The first challenge of the second year of 52 Small Challenges is going to be a household one! It's a week late because I skipped a week over the summer. Somehow that seemed better than cutting the first year off at challenge #51, because "52" is actually in the blog name, and "one year" is not. :)
I'm going to participate in Zero Waste Week. It's officially a UK thing, but it can be done anywhere, including here. This is the first year I've joined in, and the theme this year is "Reuse."
According to Bea at Zero Waste Home (the ultimate authority on such matters) there are 5 R's of Zero Waste:
- Refuse - don't get it in the first place (plastic bags, I'm looking at you!)
- Reduce - get fewer things/learn to need fewer things
- Reuse - THIS YEAR'S CHALLENGE - give something a second (or third, or fourth) life
- Recycle - Yay, recycling dumpsters
- Rot - Compost is fun!
While I already reuse lots of things (shopping bags, water bottles, etc.), I know I have room to improve in this area. For example, I read today that a Nathalie at Imperfectly Frugal reuses the plastic bags inside cereal boxes for freezing meat. Whereas I just throw those away or add them to the plastic bag recycling, depending on whether or not I think that will work.
My goal this week will be to document what I already reuse while trying to find ways to reuse more. If I can't figure out how to reuse something, I'll look for an alternative.
What I Already Reuse
Cloth instead of kitchen paper products: I gave up some things many consider "normal" years ago - paper napkins and paper towels. I keep some in a box in the basement for when we have parties, but otherwise, we use cloth. We have a box of cloth napkins in the kitchen (helpful tip: black napkins are great, because they don't show stains) that we draw from. I was them with the rest of the household laundry. I recently decluttered the box, because it was too full. And all the napkins came from garage and estate sales. They're easy to find used, because people aren't using them. Maybe too easy to find, sometimes.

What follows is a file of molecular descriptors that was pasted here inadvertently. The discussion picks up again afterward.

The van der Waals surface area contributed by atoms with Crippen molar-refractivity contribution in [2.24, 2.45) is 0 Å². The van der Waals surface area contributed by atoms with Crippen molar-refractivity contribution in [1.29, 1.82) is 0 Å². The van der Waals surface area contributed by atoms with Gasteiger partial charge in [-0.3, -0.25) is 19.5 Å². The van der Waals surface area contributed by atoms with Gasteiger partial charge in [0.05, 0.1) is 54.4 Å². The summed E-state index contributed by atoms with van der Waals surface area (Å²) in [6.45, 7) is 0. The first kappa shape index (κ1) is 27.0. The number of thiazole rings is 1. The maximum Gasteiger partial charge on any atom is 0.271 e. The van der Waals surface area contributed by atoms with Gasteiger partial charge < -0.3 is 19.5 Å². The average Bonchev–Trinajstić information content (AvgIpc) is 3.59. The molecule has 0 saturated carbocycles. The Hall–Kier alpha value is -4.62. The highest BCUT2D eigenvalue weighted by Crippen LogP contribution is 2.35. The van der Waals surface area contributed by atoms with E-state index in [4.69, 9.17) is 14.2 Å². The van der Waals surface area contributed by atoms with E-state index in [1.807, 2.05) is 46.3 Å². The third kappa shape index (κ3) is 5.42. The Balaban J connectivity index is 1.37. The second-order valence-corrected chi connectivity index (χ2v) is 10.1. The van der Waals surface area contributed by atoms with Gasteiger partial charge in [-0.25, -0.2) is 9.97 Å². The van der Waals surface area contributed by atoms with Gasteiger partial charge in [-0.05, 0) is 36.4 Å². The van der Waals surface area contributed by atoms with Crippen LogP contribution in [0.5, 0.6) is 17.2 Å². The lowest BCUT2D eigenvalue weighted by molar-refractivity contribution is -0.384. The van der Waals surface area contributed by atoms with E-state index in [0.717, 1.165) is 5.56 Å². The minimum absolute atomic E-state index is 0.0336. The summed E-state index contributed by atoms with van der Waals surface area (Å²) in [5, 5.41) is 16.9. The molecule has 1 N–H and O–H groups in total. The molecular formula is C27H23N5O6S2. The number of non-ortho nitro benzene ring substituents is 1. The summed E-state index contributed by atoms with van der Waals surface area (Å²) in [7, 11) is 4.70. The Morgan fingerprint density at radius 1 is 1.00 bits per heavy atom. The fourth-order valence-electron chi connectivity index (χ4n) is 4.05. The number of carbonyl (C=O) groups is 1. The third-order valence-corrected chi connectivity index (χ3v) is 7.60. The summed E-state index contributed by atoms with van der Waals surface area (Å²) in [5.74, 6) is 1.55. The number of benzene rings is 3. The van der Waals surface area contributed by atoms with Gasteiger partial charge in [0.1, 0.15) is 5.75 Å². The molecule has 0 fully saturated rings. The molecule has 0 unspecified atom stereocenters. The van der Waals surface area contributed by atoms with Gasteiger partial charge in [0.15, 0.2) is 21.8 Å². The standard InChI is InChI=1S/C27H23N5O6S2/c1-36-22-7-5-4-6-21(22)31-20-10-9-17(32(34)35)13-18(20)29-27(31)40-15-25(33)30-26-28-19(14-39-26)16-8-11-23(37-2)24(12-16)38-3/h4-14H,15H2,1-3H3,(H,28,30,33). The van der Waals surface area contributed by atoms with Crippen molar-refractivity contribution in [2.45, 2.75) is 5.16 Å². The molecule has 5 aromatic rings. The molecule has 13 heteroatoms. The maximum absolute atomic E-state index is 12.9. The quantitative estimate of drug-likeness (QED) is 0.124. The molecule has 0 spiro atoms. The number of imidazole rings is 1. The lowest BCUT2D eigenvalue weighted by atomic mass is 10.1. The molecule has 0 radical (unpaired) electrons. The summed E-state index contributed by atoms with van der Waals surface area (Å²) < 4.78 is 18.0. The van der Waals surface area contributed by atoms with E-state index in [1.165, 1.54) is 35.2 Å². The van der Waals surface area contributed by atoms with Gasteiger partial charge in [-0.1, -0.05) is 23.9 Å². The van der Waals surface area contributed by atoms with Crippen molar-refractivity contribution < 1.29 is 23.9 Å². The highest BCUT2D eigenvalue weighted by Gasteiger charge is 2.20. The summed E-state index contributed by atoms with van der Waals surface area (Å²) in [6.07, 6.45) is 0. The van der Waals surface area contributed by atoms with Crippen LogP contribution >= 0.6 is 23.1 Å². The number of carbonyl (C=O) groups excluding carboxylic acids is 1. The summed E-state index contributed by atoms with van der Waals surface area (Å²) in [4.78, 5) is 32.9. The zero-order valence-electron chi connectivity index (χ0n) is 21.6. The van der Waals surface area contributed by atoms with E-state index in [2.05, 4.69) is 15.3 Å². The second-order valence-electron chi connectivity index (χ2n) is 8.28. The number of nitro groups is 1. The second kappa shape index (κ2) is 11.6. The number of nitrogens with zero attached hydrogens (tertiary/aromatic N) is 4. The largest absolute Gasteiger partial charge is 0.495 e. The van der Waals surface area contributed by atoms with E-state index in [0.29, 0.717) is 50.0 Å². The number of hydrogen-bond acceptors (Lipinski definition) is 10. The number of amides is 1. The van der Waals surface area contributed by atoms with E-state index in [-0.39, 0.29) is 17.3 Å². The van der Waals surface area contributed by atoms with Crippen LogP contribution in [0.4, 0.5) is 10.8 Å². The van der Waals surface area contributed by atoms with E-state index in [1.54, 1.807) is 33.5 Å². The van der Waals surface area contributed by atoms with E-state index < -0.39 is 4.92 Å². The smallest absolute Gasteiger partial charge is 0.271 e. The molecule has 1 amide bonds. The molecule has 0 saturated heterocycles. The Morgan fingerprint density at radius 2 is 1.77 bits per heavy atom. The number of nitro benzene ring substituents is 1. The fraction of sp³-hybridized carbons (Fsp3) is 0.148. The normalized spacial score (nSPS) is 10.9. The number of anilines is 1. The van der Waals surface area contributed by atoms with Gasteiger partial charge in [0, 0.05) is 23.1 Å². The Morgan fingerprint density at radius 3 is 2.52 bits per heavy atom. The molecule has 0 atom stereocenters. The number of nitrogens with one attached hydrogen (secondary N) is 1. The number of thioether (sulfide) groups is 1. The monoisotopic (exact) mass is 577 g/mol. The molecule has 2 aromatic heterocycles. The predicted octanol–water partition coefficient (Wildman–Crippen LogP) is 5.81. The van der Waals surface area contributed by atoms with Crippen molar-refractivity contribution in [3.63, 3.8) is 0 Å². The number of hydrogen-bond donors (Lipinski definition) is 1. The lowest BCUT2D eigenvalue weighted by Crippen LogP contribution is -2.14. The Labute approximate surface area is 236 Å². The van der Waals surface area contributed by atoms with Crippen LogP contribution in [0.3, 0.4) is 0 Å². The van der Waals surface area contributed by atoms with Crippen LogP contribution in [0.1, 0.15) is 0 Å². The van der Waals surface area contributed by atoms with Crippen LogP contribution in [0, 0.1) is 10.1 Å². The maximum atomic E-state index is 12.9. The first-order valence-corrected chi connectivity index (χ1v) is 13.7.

And we have a big drawer of towels that we use for everything from drying dishes to cleaning up spills. I even use these to clean up cat puke, which was maybe the most difficult transition to make, but I made it. Cat puke is gross no matter what you clean it up with, as it turns out. I pick it up, shake the towel off over the toilet, and throw it in the laundry. So our kitchen towels aren't anywhere near spotless, although I do have a few favorites I tend to not use for anything that might stain them. And I do keep a box of true rags in the laundry room for greasy or especially gross cleanups. And I want to say that, once or twice, I've cleaned up something so nasty I threw away the towel, but that doesn't happen often.